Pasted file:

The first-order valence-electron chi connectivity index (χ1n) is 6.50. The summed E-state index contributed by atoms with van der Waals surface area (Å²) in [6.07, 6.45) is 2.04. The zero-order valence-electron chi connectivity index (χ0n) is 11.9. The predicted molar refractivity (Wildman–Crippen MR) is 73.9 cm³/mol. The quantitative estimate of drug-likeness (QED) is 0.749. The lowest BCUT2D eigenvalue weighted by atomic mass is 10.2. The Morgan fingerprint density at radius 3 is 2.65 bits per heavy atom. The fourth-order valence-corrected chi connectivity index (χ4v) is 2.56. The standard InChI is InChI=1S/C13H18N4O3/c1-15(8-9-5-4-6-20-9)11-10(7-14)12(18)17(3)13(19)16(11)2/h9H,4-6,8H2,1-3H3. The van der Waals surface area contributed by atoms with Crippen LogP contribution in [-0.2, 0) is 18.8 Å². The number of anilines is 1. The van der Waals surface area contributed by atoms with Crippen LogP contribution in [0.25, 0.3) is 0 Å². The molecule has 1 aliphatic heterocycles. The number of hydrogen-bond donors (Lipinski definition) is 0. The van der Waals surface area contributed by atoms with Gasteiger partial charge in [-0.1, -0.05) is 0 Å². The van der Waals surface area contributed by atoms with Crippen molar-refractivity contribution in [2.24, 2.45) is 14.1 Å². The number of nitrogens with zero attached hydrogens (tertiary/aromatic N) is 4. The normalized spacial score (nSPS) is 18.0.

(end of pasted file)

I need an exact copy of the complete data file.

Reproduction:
The first-order valence-electron chi connectivity index (χ1n) is 6.50. The summed E-state index contributed by atoms with van der Waals surface area (Å²) in [6.07, 6.45) is 2.04. The zero-order valence-electron chi connectivity index (χ0n) is 11.9. The predicted molar refractivity (Wildman–Crippen MR) is 73.9 cm³/mol. The quantitative estimate of drug-likeness (QED) is 0.749. The lowest BCUT2D eigenvalue weighted by atomic mass is 10.2. The Morgan fingerprint density at radius 3 is 2.65 bits per heavy atom. The fourth-order valence-corrected chi connectivity index (χ4v) is 2.56. The standard InChI is InChI=1S/C13H18N4O3/c1-15(8-9-5-4-6-20-9)11-10(7-14)12(18)17(3)13(19)16(11)2/h9H,4-6,8H2,1-3H3. The van der Waals surface area contributed by atoms with Crippen LogP contribution in [-0.2, 0) is 18.8 Å². The number of anilines is 1. The van der Waals surface area contributed by atoms with Crippen LogP contribution in [0.25, 0.3) is 0 Å². The molecule has 1 aliphatic heterocycles. The number of hydrogen-bond donors (Lipinski definition) is 0. The van der Waals surface area contributed by atoms with Gasteiger partial charge in [-0.1, -0.05) is 0 Å². The van der Waals surface area contributed by atoms with Crippen molar-refractivity contribution in [2.24, 2.45) is 14.1 Å². The number of nitrogens with zero attached hydrogens (tertiary/aromatic N) is 4. The normalized spacial score (nSPS) is 18.0.